Music You Must Hear Before Your Visit To South Africa
Africa’s most southerly country is one of the continent’s musical powerhouses. While a varied array of traditional styles reflect South Africa’s rich cultural diversity, the country is also the origin of the infectious guitar-led mbaqanga ‘jive’, which reached a worldwide audience with a 1985 compilation called The Indestructible Beat of Soweto, and a variety of modern dance genres including kwaito, Shangaan Electro, and amapiano. It wouldn’t be difficult to dedicate an entire book to picking hundreds of must-hear tracks from South Africa, but here we present a subjective and eclectic taster of 16 tracks to give listen to before you visit South Africa.
Brenda Fassie – Sum’bulala (1998)
The most popular South African singer of her generation, Fassie was only 18 when her group Brenda and The Big Dudes hit the big time with the bestselling 1983 single Weekend Special. Nicknamed MaBrrr by her fans, the ‘Madonna of The Townships’ was an outspoken opponent of apartheid whose 1990 single Black President, about Nelson Mandela, was recorded prior to its subject’s release from 27 years of imprisonment. Despite her popularity and an array of awards, Fassie led a troubled, drug-addled private life and died in 2004 as a result of cocaine abuse. Sum’bulala, an isiZulu phrase meaning “Don’t Kill Them” is a traditionally-influenced late-career highlight, with sparse instrumentation and gorgeous male harmonies, taken from her bestselling 1998 album Memeza.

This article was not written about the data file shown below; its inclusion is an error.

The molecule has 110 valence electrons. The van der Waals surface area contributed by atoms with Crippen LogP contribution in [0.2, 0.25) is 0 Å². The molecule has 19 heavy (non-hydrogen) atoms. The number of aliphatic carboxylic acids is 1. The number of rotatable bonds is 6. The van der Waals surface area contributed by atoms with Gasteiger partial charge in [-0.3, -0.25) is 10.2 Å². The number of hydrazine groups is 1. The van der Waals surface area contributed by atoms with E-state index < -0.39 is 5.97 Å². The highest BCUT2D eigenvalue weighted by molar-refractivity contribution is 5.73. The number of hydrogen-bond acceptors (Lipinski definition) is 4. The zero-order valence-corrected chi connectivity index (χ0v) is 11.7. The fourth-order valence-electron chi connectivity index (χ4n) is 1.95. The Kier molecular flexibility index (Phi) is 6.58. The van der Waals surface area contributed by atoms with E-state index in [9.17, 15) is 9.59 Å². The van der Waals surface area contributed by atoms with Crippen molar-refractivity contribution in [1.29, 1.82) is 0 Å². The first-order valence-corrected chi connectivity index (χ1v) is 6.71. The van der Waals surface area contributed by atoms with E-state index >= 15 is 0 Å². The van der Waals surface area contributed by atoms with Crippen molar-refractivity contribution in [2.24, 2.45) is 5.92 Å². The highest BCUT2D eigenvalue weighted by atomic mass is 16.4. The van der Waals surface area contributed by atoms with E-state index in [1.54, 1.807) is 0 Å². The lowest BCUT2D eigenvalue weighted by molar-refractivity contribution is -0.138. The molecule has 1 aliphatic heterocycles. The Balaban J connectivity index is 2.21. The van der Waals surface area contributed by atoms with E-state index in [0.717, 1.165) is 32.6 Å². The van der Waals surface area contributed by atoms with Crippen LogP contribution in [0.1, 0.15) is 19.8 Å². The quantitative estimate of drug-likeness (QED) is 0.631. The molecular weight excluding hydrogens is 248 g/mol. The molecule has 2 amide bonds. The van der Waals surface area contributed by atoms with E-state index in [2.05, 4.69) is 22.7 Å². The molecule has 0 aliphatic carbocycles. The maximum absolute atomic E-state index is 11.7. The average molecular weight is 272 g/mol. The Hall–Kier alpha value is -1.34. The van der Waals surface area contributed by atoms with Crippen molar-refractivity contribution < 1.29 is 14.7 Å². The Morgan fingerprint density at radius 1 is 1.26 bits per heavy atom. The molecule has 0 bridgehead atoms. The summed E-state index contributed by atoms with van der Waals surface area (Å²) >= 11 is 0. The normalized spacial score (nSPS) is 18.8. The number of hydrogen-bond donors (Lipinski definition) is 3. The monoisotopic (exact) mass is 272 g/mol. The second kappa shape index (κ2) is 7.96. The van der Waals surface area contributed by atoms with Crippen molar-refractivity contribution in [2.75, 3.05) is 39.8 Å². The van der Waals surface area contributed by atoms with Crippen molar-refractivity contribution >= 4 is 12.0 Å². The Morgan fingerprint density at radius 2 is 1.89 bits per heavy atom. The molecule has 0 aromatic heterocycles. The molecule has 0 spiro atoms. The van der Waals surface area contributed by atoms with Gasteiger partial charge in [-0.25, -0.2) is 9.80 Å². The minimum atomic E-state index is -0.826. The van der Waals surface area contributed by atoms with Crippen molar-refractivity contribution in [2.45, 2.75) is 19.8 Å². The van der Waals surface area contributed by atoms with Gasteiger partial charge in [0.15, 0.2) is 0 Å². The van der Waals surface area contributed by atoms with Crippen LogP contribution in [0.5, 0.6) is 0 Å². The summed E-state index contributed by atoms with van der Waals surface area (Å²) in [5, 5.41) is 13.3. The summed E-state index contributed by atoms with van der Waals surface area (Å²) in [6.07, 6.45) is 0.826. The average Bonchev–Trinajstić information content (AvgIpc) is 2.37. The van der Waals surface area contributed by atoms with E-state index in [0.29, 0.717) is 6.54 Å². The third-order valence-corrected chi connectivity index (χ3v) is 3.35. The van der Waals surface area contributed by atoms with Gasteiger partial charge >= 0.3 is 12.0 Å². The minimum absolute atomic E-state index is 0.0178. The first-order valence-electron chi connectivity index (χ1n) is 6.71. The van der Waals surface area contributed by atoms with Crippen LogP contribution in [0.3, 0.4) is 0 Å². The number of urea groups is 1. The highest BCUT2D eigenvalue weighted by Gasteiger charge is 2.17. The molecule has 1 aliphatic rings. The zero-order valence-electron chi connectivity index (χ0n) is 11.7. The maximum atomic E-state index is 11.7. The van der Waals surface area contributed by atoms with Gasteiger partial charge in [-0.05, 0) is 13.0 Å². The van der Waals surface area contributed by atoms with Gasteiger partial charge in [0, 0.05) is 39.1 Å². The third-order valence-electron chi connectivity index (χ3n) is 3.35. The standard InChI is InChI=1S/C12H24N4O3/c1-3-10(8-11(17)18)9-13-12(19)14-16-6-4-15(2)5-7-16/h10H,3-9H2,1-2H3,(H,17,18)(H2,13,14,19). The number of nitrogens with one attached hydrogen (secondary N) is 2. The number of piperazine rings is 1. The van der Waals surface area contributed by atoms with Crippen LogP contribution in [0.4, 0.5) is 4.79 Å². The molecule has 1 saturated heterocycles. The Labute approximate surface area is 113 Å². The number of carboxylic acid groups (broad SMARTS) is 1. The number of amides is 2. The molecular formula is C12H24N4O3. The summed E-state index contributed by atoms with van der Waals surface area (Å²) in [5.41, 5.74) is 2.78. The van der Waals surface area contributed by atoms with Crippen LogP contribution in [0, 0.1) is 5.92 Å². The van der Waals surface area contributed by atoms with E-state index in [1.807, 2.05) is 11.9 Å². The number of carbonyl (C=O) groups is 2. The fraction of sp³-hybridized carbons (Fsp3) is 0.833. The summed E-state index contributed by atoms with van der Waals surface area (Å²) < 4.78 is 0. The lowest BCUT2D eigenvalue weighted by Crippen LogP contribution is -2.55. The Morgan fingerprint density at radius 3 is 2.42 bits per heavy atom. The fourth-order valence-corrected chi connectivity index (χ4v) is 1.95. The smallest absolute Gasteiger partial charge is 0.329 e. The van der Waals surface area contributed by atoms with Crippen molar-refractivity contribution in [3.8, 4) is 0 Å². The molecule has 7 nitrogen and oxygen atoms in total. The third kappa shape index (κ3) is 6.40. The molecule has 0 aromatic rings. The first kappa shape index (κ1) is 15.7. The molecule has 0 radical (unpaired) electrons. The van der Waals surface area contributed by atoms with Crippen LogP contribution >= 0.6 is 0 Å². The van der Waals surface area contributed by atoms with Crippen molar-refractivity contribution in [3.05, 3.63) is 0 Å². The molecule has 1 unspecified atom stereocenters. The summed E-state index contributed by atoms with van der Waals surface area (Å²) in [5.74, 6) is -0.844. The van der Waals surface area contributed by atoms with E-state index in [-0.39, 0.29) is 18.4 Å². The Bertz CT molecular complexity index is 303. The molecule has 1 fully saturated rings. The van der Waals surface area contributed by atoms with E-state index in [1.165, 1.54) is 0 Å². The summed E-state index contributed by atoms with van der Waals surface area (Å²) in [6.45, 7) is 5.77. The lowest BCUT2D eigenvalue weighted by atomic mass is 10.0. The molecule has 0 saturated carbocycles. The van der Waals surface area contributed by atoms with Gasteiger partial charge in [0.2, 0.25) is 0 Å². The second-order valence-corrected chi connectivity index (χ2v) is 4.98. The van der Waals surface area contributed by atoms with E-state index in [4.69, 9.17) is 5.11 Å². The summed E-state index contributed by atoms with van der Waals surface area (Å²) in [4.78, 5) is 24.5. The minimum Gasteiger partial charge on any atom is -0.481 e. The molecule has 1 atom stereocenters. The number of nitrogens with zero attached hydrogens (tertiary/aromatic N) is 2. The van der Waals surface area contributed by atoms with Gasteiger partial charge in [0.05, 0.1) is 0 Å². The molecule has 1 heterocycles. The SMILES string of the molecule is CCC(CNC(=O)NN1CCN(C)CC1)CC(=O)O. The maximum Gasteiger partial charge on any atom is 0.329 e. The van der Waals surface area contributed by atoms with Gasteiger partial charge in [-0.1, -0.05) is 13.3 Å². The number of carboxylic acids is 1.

Kanyi Mavi – Ingoma (2011)
Sung in isiXhosa by an emcee from Cape Town’s Gugulethu township, this energized track addresses gender-based violence, which is so prevalent in South Africa it has been described as a hidden pandemic. The video to Ingoma is every bit as confrontational as Kanyi’s powerful, spitting delivery.
Dark City Sisters – Langa More (1964)
Led by Joyce Mogatusi for more than 50 years, the Dark City Sisters came together in 1958 in Alexandria, a Johannesburg township then nicknamed Dark City due to the lack of electrical lighting. The briefest of listens to their 1964 single Langa More, with its honeyed harmonies, shuffling beat, and wonderfully clean guitar and drum sound reveal all the ingredients that made them such a popular group throughout the 1960s.
Master KG – Jerusalema [Feat. Nomcebo] (2020)
If any single piece of music is associated with the early months of the COVID-19 lockdown, it is this masterful blend of gospel and house, which won the Song of the Year award at the December 2020 edition of the USA’s African Entertainment Awards. Featuring Master KG’s infectious beat offset by Nomcebo’s soulful vocals (which celebrate the significance of Jerusalem as the spiritual home to a diversity of faiths), the track went viral in mid-2020, when the #JerusalemaChallenge was the soundtracked unnumerable amateur dance videos from countries as diverse as the USA, Germany, Sri Lanka, and Israel.
Tiyiselani Vomaseve – Na Xaniseka (2010)